“Stereohaptics: A Haptic Interaction Toolkit for Tangible Virtual Experiences” by Fritz, Israr, Zhao, McIntosh, Schwemler, et al. …

  • ©Adam Fritz, Ali Israr, Siyan Zhao, Kyna McIntosh, Zachary Schwemler, John Mars, Job Bedford, Christian Frisson, Ivan Huerta, Maggie Kosek, Charalampos (Babis) Koniaris, and Kenny Mitchell

  • ©Adam Fritz, Ali Israr, Siyan Zhao, Kyna McIntosh, Zachary Schwemler, John Mars, Job Bedford, Christian Frisson, Ivan Huerta, Maggie Kosek, Charalampos (Babis) Koniaris, and Kenny Mitchell

  • ©Adam Fritz, Ali Israr, Siyan Zhao, Kyna McIntosh, Zachary Schwemler, John Mars, Job Bedford, Christian Frisson, Ivan Huerta, Maggie Kosek, Charalampos (Babis) Koniaris, and Kenny Mitchell

  • ©Adam Fritz, Ali Israr, Siyan Zhao, Kyna McIntosh, Zachary Schwemler, John Mars, Job Bedford, Christian Frisson, Ivan Huerta, Maggie Kosek, Charalampos (Babis) Koniaris, and Kenny Mitchell

  • ©Adam Fritz, Ali Israr, Siyan Zhao, Kyna McIntosh, Zachary Schwemler, John Mars, Job Bedford, Christian Frisson, Ivan Huerta, Maggie Kosek, Charalampos (Babis) Koniaris, and Kenny Mitchell

  • ©Adam Fritz, Ali Israr, Siyan Zhao, Kyna McIntosh, Zachary Schwemler, John Mars, Job Bedford, Christian Frisson, Ivan Huerta, Maggie Kosek, Charalampos (Babis) Koniaris, and Kenny Mitchell

  • ©Adam Fritz, Ali Israr, Siyan Zhao, Kyna McIntosh, Zachary Schwemler, John Mars, Job Bedford, Christian Frisson, Ivan Huerta, Maggie Kosek, Charalampos (Babis) Koniaris, and Kenny Mitchell

  • ©Adam Fritz, Ali Israr, Siyan Zhao, Kyna McIntosh, Zachary Schwemler, John Mars, Job Bedford, Christian Frisson, Ivan Huerta, Maggie Kosek, Charalampos (Babis) Koniaris, and Kenny Mitchell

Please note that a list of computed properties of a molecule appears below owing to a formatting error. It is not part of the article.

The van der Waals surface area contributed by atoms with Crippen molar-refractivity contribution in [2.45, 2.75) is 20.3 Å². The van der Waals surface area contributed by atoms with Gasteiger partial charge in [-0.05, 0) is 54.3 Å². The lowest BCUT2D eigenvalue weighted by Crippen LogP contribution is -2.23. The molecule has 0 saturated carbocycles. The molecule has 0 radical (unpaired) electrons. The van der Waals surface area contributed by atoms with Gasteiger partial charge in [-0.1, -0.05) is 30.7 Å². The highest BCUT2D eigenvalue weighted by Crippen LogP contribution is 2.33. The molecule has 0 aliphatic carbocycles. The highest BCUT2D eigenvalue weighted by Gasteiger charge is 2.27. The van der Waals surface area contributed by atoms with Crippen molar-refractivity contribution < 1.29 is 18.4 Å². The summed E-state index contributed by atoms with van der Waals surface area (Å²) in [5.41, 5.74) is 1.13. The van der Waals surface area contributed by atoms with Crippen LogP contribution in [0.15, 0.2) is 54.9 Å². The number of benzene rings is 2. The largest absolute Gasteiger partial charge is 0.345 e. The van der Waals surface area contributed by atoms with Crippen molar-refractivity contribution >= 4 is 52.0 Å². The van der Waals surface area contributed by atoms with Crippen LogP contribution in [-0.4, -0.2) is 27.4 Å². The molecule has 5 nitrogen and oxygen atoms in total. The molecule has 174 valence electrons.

• ©Adam Fritz, Ali Israr, Siyan Zhao, Kyna McIntosh, Zachary Schwemler, John Mars, Job Bedford, Christian Frisson, Ivan Huerta, Maggie Kosek, Charalampos (Babis) Koniaris, and Kenny Mitchell

  • ©Adam Fritz, Ali Israr, Siyan Zhao, Kyna McIntosh, Zachary Schwemler, John Mars, Job Bedford, Christian Frisson, Ivan Huerta, Maggie Kosek, Charalampos (Babis) Koniaris, and Kenny Mitchell


Description:


    With a recent rise in the availability of affordable head mounted gear sets, various sensory stimulations (e.g., visual, auditory and haptics) are integrated to provide seamlessly embodied virtual experience in areas such as education, entertainment, therapy and social interactions. Currently, there is an abundance of available toolkits and application programming interfaces (APIs) for generating the visual and audio content. However, such richness in hardware technologies and software tools is missing in designing haptic experiences. Current solutions to integrate haptic effects are limited due to: i) a user’s rigid adaptation to new hardware and software technologies, ii) limited scalability of the existing tools to incorporate haptic hardware and applications, iii) inflexible authoring capabilities, iv) missing infrastructure for storing, playback and distribution, and v) and unreliable hardware for long term usage. We propose “Stereohaptics”, a framework to create, record, modify, and playback rich and dynamic haptic media using audio based tools. These tools are well established, mainstream and familiar to a large population in entertainment, design, academic, and the DIY communities, and already available for sound synthesis, recording, and playback. We tune these audio-based tools to create haptic media on user’s bodies, distribute it to multiple slave units, and share it over the Internet. Applicable to the framework, we introduce a toolkit, the Stereohaptics toolkit, which uses off-the-shelf speaker technologies (electromagnetics, piezoelectric, electrostatic) and audio software tools to generate and embed haptic media in a variety of multisensory settings. This way, designers, artists, students and other professionals who are already familiar with sound production processes can utilize their skills to contribute towards designing haptics experiences. Moreover, using the audio infrastructure, application designers and software developers can create new applications and distribute haptic content to everyday users on mobile devices, computers, toys, game controllers and so on.


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